Eight games into a league season in any division is often a good number of matches to assess where a team is at and what we can expect them to do.
We can already judge after the first eight games in the Premier League that Liverpool will have to do something rather spectacular to bottle their incredible lead, Manchester United could genuinely struggle to finish in the top-six, and Watford look like a shoo-in for relegation.
And then there’s Southampton.
Eight games in the Premier League season see the Saints sit in 17th place with just two wins heading into the second international break of the season, yet unlike Everton and Newcastle who both occupy 18th and 16th place respectably in the table, Saints fans don’t seem too fazed with the club placed this low in the table.
Whilst Toffee and the Magpie supporters launch campaigns to see their managers get the sack from their clubs, Ralph Hasenhuttl remains firmly the man for the job for Southampton and a figure supporters still rally behind despite this clearly poor start to the season. But, why?
One reason as to why Southampton seem to be a more positive side compared to the likes of Everton and Newcastle is because the Saints have come awfully close to getting wins and draws in games they were unable to get more than three points.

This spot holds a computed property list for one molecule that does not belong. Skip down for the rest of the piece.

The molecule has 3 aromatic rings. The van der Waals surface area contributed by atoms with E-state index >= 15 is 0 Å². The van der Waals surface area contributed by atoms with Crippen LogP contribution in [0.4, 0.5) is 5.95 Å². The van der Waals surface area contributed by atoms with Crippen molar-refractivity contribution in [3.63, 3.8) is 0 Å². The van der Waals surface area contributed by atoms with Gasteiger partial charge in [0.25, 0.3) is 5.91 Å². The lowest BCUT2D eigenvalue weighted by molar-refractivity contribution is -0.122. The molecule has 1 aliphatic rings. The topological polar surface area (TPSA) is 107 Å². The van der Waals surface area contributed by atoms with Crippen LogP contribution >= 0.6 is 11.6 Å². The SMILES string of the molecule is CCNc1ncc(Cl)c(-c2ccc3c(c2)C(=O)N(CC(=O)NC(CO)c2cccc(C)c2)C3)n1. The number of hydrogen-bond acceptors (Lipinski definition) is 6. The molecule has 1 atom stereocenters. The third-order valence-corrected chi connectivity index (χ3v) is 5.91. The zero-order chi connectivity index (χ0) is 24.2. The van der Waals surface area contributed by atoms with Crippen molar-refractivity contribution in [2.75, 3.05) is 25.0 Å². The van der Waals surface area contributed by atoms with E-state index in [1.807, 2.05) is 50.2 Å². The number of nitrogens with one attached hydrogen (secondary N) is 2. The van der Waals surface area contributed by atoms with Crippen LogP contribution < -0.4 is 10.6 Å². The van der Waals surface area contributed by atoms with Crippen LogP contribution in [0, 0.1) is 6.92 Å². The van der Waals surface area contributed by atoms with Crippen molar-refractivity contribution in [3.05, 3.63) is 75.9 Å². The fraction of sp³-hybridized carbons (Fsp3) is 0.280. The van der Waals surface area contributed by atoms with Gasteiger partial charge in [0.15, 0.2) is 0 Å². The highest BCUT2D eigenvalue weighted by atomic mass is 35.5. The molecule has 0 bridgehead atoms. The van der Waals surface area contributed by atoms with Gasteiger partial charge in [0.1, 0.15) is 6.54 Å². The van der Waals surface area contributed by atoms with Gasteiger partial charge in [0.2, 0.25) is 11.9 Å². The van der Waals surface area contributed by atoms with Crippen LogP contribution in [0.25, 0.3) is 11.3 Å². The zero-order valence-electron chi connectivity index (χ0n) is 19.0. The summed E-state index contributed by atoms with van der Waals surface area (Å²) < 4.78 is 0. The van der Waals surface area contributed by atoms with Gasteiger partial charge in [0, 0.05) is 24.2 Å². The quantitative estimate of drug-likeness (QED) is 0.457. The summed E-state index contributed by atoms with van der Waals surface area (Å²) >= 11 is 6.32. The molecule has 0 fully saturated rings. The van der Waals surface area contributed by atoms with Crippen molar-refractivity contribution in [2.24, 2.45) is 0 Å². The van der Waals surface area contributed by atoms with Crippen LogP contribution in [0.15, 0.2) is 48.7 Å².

Against Liverpool, for example, Southampton managed just one less shot than the current Premier League leaders and had chances late on in the game to snatch a draw, and when Manchester United made the trip to St. Mary’s, Che Adams’ miss from an open goal denied the Saints all three points against the Red Devils.
Indeed, these near misses has offered fans hope that Southampton can get results, yet in football, what good is this belief when points fail to materialise?
The Saints have shown immense signs of promise this season, yet hopeful performances and glimpses of something great can only get the club so far, and following this international break, results need to pick up for Hasenhuttl before they find themselves in a hole that could be difficult to get out of.